Aristotle continues his list of important or essential characteristics of a state, and the nature of citizenship, in chapters ⅷ–ⅹ of book Ⅶ of the Politics.
A successful state will need, in addition to what has already been mentioned:
- a food supply
- a skilled workforce
- religion, and a priesthood responsible for maintaining it
- a decision-making and adjudicating process
If you wanted to set up a new polis from scratch, for instance, you would want to make sure to bring some agriculturalists, craftspersons, warriors, wealthy people, priests, and judges along with you, so that, Gilligan’s Island-style, you’d have a full and diverse set of resources to draw on.
In the course of drawing up this list, Aristotle reminds us that saying something is essential to a state is not the same as saying something is part of the state. The state is an association of citizens; it requires a skilled workforce. That does not necessarily mean that the skilled workers are part of the state, that is, that they are citizens. The state may just sort of superintend the workers and use them as it fulfills its primary function, which is to contribute to the eudaimonia of the citizenry.
Aristotle takes a decidedly elitist tack in these chapters. Citizens, he says, should not be drawn from the working class or the petit bourgeoisie. Developing the virtues and participating in civic life demands a great deal of leisure time, which isn’t available to such people. Aristotle does not waste his breath speculating about the possibility of a classless society in which everybody’s eudaimonia matters.
On the other hand, as I’ve mentioned before, Aristotle himself was a perpetual non-citizen, yet he dedicated himself to a eudaimon life. Did he think that the best he could really hope for was a sort of second-rate eudaimonia of a political animal without political rights? I’ve been puzzling over that question while I’ve been reading the Politics but haven’t resolved it yet.
Aristotle suggests that, while still young, members of the ruling class should participate in the military. Then, when they grow older, they can leave the military for policy-making positions in government. This ensures that the force of arms is maintained by the ruling class, and also helps keep the military from feeling shut out from power and jealous of political offices (as its officers will eventually mature into such offices). When they in turn retire from state service, these elder statesmen may next enter religious service and attend to the less rigorous ritual practices of priestcraft.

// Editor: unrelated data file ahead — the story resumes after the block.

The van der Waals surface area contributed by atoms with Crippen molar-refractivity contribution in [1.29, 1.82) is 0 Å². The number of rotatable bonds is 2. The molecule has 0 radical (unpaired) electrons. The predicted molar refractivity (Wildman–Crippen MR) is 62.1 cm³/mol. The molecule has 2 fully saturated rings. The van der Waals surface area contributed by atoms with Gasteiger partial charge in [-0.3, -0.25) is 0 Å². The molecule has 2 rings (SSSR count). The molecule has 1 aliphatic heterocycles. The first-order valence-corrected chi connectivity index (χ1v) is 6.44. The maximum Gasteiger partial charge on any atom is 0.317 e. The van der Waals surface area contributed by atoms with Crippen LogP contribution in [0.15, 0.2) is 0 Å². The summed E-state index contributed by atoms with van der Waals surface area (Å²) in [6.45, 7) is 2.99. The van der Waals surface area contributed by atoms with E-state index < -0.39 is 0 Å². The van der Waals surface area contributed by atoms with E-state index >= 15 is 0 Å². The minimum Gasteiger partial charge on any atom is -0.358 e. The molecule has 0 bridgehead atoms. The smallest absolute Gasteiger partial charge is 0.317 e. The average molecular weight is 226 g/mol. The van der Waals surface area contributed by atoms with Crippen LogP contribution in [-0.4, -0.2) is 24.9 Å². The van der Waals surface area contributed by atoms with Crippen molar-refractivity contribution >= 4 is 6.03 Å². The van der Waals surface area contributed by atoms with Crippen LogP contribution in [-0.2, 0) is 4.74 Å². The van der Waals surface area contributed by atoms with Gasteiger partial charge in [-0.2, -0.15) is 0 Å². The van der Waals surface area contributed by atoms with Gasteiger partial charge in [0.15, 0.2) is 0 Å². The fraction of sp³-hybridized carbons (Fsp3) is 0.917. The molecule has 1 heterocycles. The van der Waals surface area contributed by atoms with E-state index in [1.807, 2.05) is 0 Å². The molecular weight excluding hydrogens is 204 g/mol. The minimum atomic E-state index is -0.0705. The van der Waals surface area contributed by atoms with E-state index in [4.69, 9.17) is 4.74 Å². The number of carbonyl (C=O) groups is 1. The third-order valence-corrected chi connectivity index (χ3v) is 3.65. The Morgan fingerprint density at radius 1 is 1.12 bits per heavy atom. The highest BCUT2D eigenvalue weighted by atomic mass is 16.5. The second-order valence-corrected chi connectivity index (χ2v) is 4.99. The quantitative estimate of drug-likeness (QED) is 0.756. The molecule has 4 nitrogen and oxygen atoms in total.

The ruling class also needs wealth, Aristotle says. If they have to work for a living or otherwise scramble for money, they will not have time to attend to honing their characters and to matters of state. Indeed the land itself ought to be owned by the ruling class, though the cultivation of that land should not be their bother (that’s what slaves are for, or migrant labor). If you can arrange it so that each citizen owns a plot of land both in the city and in the outskirts, they’ll be less likely to divide into factions when the city is threatened from outside (for instance with those holding property closest to the front urging more desperate action and the townies adopting more of a wait-and-see approach).
Aristotle here also has praise for the practice of common meals that regularly bring the citizens together on an equal footing. He had mentioned this earlier as a feature of the Spartan constitution, and here he traces the origin of the practice to the Oenotrians of southern Italy and says that “it is universally agreed that this is a useful institution in a well-constructed state.” He says that it can be a financial hardship for those citizens who are less well-off (the meals were typically a sort of potluck, I believe, in which everyone was supposed to bring a dish sufficient to feed everyone at their table).
There should also, he says, be a certain amount of land held communally. Some of this will support common religious needs, but some might also be used to raise food for the communal meals so as to subsidize some of the poorer citizens.
Index to Aristotle’s Politics
- Book Ⅰ
- Book Ⅱ
- Book Ⅲ
- Book Ⅳ
- Book Ⅴ
- Book Ⅵ
- Book Ⅶ
- Book Ⅷ
- Alice Turtle’s Guide to Anarchism